The Nathmal ki Haveli has an interesting story behind its asymmetrical structure; two brothers started constructing the Haveli from opposite sides till they met in the middle. There are two lion-statues outside the Haveli that give an appearance as if they are guarding the Haveli. Members of the family still live in the Haveli and have a few interesting stories to tell as well, if you manage to make it worth their time buying souvenirs from their shop.
Of the three, the Patwon Ki Haveli is the largest and most spectacular, with a part of it even being managed by the ASI and the other parts being managed by the state government. There are five havelis built in the 19th century by a merchant Guman Chand Patwa for his five sons, which are together known as the Patwon ki Haveli. The most famous attraction here is the room with a gold ceiling. These havelis are known for their exquisite mirror-craft and gold-work that adorn both the walls and the ceiling.
The havelis offer a glimpse into the past by showcasing artefacts such as coins, postage stamps, letters and even weights and measures, all preserved in excellent condition.
4. Get spooked at the ghost-town of Kuldhara:
Just on the outskirts of Jaisalmer is a picturesque ruin, with nearly 600 huts which at first glance would look like a model town or a movie-setting. But, Kuldhara was once inhabited by people, Paliwal Brahmins to be more exact. The Paliwal Brahmins once occupied this and many other towns nearby, until one fine night in the year 1825, when the people of Kuldhara decided to vacate town silently. Various theories exist for the reason for their disappearance, one of them is that the local Prime Minister of Jaisalmer, Salim Singh, sought the hand of the daughter of Kuldhara’s chief in marriage. Fearing the tyrannical Salim Singh, the entire village fled, leaving most of their possessions and houses behind.
Another theory is that they fled the place due to some natural calamity such as an earthquake or drought, but that does not explain why they had to do it overnight. Whatever the reason, they certainly left behind a village that is intact even today. So intact that there are stories that ghosts inhabit this place now. Yes, like Bhangarh Fort near Jaipur, Kuldhara too, is considered haunted and is thronged by people hoping to get a feel of the supernatural. You could club Amar Sagar Lake, Lodurva and Khaba Fort with Kuldhara to make it a half-day excursion.
5. Watch a puppet show at the Desert Cultural Centre:
Kathputli, a form of puppetry, which is famous worldwide, has its origins in Rajasthan, so there is no better place to watch a Kathputli show than here. And when in Jaisalmer, the Desert Cultural Centre is the best place to have an evening of cultural performances. The centre houses a museum of local arts in addition to a performance stage where musical events and puppet shows are held. The puppet show features an energetic performance by performing artists, who manage to take you into a journey far from reality. There are two puppet-shows held in the evening: the first in Hindi and the next in English.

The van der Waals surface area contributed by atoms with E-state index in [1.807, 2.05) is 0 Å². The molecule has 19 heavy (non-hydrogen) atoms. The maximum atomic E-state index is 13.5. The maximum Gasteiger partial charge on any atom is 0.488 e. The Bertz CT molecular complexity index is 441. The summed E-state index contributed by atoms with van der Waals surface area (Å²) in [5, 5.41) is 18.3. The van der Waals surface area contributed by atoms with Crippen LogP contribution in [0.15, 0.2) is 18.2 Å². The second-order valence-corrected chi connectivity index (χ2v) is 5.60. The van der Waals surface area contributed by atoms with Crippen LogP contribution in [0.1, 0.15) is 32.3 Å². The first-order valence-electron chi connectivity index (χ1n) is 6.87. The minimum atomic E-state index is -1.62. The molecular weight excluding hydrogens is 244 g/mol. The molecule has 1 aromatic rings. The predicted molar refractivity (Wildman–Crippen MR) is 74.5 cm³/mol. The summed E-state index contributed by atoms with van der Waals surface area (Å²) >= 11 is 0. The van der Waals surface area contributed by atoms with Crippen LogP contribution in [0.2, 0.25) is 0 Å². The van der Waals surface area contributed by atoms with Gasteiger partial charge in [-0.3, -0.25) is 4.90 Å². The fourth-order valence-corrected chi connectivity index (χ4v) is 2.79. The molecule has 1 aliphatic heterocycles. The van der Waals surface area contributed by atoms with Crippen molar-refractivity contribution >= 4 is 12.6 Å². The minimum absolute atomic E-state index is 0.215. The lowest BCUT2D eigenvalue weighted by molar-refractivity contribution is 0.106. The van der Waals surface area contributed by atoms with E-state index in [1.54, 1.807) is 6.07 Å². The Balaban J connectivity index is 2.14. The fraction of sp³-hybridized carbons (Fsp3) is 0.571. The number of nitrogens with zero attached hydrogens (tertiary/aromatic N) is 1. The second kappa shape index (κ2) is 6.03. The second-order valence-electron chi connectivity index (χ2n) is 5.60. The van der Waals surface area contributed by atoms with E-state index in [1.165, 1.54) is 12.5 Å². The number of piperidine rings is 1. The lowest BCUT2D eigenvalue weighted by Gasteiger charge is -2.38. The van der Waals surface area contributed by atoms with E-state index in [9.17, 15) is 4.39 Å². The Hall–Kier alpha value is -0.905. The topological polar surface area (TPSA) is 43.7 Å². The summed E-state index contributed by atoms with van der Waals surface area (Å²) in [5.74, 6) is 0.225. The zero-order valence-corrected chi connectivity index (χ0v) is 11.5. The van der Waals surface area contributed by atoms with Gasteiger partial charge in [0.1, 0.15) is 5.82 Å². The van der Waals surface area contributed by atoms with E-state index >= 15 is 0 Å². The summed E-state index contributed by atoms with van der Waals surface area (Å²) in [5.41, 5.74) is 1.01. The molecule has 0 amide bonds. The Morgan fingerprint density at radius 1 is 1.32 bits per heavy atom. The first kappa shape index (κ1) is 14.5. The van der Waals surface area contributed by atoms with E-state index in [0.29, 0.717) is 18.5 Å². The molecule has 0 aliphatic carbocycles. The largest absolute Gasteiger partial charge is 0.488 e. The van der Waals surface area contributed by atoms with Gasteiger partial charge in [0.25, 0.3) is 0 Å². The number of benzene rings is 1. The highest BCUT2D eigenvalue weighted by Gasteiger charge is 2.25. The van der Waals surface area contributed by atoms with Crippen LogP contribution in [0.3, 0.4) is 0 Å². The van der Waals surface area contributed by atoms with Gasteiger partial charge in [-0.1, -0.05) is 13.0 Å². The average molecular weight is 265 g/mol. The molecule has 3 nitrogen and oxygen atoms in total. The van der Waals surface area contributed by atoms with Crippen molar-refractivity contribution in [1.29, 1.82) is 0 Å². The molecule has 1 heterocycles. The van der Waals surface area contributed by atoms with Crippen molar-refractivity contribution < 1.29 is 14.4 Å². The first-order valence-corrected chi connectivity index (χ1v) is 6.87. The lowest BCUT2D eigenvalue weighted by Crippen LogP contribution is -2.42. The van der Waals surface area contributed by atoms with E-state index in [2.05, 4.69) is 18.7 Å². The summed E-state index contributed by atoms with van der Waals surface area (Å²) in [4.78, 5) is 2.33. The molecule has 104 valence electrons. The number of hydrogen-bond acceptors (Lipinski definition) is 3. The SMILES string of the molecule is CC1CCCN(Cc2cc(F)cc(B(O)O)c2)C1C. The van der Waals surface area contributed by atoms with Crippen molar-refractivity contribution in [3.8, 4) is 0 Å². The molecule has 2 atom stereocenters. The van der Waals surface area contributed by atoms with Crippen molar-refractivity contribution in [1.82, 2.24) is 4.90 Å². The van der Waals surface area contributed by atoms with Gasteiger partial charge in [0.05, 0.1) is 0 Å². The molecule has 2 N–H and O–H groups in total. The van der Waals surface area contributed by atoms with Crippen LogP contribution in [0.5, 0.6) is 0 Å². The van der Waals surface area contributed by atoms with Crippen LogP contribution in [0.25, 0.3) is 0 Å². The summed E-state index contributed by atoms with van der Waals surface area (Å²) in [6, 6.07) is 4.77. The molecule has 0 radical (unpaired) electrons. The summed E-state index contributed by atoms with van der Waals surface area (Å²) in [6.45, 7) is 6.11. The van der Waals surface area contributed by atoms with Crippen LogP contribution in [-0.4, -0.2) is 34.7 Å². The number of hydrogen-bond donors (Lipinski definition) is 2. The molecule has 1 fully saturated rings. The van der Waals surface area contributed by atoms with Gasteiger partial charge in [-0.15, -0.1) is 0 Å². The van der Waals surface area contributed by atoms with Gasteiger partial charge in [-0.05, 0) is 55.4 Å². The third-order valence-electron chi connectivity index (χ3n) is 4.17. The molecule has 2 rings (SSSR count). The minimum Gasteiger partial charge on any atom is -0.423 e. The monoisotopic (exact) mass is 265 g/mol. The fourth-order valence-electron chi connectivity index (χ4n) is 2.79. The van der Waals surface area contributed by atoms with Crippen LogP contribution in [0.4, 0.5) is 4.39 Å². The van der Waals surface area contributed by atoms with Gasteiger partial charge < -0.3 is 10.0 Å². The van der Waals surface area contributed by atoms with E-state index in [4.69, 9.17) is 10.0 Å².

The museum here is a potpourri of arts, handicrafts, household articles and musical instruments. As per the founder, Shri. N. K. Sharma, the museum is a repository of information of Rajasthani culture. The founder has tried to collect items of cultural significance and preserve them. One particular item that caught our eye was the Kavad, or the storytelling box that uses paintings to tell stories. In olden days, scenes from the Ramayana and Mahabharata were painted whereas today’s Kavads feature scenes from modern history.
The Folklore Museum nearby is also managed by the same people and is worth a visit, with the same entry ticket being valid for both locations.
6. Salute the martyrs at the Jaisalmer War Museum:
Dedicated to the Indian Armed Forces, the Jaisalmer War Museum houses artefacts and war trophies from the wars fought by the forces. Situated on the Jodhpur-Jaisalmer highway, the museum showcases crucial weapons used in, and war-spoils, such as tanks that were destroyed during, the 1971 Battle of Longewala.
The museum even features a separate hall dedicated to Longewala, which is close to Jaisalmer; the hall explains in detail the events that took place at Longewala. The museum is a great place for war-buffs and history-buffs to indulge themselves in. There is a mini-theatre here that shows 10-minute films at regular intervals. The museum is situated on the highway from Bikaner and falls nearly 10 kms. before Jaisalmer. The Akal fossil museum nearby is a great place to visit if you are travelling with kids.
There is one other museum which is inside Jaisalmer itself, the Government Museum. It displays a good collection of miniature art on marble stone and a few select examples of Usta work. However, the collection here is limited and could be viewed during a good half-hour visit.
7. Find peace at the Chattri complexes: